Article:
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Two Big Public Debuts on Wednesday

Written by Monica Savaglia
Posted September 29, 2020

Palantir Technologies and Asana are on the IPO docket this week. However, neither is choosing the traditional route to go public; they are opting for a direct listing. 

Palantir Technologies is a data analytics software company that was founded in 2003. One of the company’s early investors included the Central Intelligence Agency (CIA), so you could say it has some big clients with some very important data. Asana is a workplace-collaboration software company. It created its web and mobile applications to help teams organize, track, and manage their work. It was started back in 2008 when its founders wanted to create a better way for teams to work on projects without wasting time.

There’s a unique connection between both of these companies: Facebook (NASDAQ: FB). Peter Thiel, the co-founder of Palantir, is a Facebook board member, and Dustin Moskovitz, Asana’s co-founder, is Facebook's co-founder and former chief technology officer. Both companies will be debuting on the New York Stock Exchange (NYSE) and are expected to go public on Wednesday, September 30.

These two unicorn companies and others like them have been weighing the pros and cons of taking the nontraditional route to go public. Music streaming company Spotify (NYSE: SPOT) and work messaging and collaboration platform Slack (NYSE: WORK) are two former unicorns that have gone public with direct listings over the last few years, so Palantir and Asana aren't entering totally new territory. Both companies have had a chance to see how other unicorns have benefitted from a direct listing rather than a traditional initial public offering (IPO).

Going public via a direct listing can be a quicker and cheaper process. A company doesn’t need to pay pricey underwriting fees, and since the company is selling existing shares, it leaves room for less speculation and lets existing investors cash in on its stock without any fears that their investment will become diluted by new shares created from an IPO. With a direct listing, a company doesn't intend to raise any new capital from its public debut. 

Palantir will be listed under the ticker symbol “PLTR,” and Asana will be listed under “ASAN.” Both of these companies’ financials indicate that neither has profitability. However, revenue for both has been grown steadily, and they have multibillion-dollar valuations. Palantir is expected to be valued at around $20 billion when it begins trading on Wednesday. Asana’s market capitalization is expected to be a little more than $5 billion. 

With these two major, highly anticipated public debuts, we could start to see a shift towards more direct listings and other ways of going public. If these two direct listings prove to be successful, the IPO market will change a lot.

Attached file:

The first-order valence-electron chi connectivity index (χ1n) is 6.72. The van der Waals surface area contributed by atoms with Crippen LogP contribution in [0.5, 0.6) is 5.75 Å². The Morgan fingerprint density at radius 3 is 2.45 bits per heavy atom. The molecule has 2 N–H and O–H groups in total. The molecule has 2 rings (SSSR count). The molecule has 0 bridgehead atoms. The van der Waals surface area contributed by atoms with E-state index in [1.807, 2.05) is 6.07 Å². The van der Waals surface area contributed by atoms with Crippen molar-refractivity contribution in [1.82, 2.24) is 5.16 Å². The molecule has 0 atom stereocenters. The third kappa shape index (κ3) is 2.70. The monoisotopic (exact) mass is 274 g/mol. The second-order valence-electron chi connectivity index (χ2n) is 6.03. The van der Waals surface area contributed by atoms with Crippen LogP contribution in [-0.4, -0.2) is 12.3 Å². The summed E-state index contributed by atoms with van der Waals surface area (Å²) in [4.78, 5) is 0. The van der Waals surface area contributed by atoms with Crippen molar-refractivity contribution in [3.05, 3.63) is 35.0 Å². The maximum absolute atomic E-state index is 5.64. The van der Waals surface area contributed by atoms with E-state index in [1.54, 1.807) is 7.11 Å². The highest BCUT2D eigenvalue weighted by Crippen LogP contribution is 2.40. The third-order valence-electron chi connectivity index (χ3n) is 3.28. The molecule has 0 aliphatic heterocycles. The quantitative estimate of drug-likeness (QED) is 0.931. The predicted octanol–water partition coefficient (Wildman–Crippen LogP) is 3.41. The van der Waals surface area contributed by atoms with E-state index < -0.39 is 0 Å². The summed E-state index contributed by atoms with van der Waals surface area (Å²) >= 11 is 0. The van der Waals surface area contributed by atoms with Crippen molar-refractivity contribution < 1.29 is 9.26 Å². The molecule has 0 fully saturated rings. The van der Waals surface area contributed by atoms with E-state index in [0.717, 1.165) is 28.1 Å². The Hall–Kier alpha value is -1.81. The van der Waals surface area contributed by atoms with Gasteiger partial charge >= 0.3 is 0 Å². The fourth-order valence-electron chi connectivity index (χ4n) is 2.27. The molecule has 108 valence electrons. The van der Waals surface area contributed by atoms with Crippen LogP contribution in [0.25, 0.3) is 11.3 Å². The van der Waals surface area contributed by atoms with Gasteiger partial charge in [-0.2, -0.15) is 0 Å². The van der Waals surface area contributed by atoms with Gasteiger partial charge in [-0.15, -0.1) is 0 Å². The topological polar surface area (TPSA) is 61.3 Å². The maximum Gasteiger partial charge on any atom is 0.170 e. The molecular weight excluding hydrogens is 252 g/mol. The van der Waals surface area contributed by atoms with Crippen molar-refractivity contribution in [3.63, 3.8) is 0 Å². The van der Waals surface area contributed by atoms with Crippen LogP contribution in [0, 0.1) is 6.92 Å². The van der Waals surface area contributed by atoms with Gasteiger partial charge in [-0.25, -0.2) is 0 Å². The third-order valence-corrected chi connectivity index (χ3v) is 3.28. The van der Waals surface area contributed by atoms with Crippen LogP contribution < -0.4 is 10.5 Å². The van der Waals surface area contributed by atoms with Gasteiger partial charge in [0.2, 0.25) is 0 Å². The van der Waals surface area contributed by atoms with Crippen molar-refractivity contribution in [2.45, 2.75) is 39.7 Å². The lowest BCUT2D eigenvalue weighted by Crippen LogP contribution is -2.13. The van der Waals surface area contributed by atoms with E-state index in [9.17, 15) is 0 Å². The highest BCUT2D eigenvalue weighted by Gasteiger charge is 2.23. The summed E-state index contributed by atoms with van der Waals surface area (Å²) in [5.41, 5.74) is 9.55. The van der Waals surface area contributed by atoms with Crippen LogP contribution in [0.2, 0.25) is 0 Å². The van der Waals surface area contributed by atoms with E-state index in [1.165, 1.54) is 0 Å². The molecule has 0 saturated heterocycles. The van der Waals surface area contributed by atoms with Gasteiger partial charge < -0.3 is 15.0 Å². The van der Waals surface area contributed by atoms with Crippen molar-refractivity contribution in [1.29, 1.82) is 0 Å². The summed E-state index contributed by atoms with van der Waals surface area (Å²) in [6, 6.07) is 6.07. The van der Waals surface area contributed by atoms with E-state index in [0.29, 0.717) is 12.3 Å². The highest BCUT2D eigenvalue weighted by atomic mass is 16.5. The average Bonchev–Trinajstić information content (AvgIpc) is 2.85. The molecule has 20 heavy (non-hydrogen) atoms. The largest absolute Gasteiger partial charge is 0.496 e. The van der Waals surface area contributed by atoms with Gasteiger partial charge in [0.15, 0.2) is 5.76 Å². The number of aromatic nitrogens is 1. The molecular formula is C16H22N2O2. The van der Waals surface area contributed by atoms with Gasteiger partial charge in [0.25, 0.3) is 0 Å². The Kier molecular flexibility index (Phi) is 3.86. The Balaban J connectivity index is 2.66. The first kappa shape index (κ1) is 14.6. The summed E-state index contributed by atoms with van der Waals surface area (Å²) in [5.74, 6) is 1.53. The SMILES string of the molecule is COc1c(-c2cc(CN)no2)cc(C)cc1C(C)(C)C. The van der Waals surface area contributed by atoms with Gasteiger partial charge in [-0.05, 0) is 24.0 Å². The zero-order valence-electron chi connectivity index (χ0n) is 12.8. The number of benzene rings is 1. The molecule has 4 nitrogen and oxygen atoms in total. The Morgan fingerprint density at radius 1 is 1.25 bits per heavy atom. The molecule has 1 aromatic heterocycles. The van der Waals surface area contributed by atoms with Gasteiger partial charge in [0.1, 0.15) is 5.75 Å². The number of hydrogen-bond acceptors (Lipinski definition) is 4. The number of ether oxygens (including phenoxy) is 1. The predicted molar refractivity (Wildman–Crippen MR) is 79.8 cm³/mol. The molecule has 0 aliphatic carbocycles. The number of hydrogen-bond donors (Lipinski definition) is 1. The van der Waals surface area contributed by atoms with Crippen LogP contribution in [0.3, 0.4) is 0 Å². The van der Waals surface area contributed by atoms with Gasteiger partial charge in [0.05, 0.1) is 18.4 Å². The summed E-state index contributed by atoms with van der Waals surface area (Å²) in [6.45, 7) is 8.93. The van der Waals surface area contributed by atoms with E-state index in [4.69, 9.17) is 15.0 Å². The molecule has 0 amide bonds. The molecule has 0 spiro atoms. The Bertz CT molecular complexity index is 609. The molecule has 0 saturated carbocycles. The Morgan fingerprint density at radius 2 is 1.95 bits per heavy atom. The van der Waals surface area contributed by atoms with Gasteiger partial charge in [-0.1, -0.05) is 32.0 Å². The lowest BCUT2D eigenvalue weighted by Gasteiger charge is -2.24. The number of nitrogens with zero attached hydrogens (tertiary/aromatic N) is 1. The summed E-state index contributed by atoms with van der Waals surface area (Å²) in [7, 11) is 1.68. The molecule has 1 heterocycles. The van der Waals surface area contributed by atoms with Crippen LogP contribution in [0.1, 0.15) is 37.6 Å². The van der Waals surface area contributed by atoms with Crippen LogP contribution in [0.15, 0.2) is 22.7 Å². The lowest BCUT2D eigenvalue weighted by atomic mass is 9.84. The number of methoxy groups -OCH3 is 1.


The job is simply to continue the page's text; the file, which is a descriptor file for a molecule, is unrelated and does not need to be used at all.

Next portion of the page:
Renaissance Capital analysts say:

IPO alternatives will likely continue to cover ground going forward. Palantir’s and Asana’s performances could change the market view on direct listings. 

Last month, the Securities and Exchange Commission (SEC) approved new rules that would allow companies to raise capital by issuing new shares through direct listings instead of just listing existing stock from the company. The rule is currently on hold after the Council of Institutional Investors objected and requested a review by the SEC. 

Alternative ways of going public have been a common theme this year. We've seen a lot of special-purpose acquisition companies (SPACs), also known as blank check firms, deals in 2020. These types of deals allow startups to go public through mergers with an already public SPAC. SPAC Research recently counted 183 active blank-check companies, including 139 that are searching for acquisition targets. Just like IPOs, these deals aim to raise new capital. 

It's important to note these big startups are looking for new ways to go public because the IPO process can be grueling, expensive, and not entirely beneficial to a startup. With new ways of going public either through a direct listing or merging with a blank check company, private companies have other options that could help founders, employees, and investors in the long run — possibly paving the way to a better future.

It has been a massive second half of the year for software companies going public. According to Bloomberg, software companies have raised $12.8 billion of the $102 billion total raised on the U.S exchanges this year. The software company Snowflake (NYSE: SNOW) raised $3.86 billion and was up 91% this past Friday. Shares of Unity Software (NYSE: U) raised $1.5 billion and climbed 73%. Without a doubt, this Wednesday is going to be a big day for both Palantir Technologies' and Asana's direct listings. 

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Until next time,

Monica Savaglia Signature Park Avenue Digest

Monica Savaglia

Monica Savaglia is Wealth Daily’s IPO specialist. With passion and knowledge, she wants to open up the world of IPOs and their long-term potential to everyday investors. She does this through her newsletter IPO Authority, a one-stop resource for everything IPO. She also contributes regularly to the Wealth Daily e-letter. To learn more about Monica, click here.

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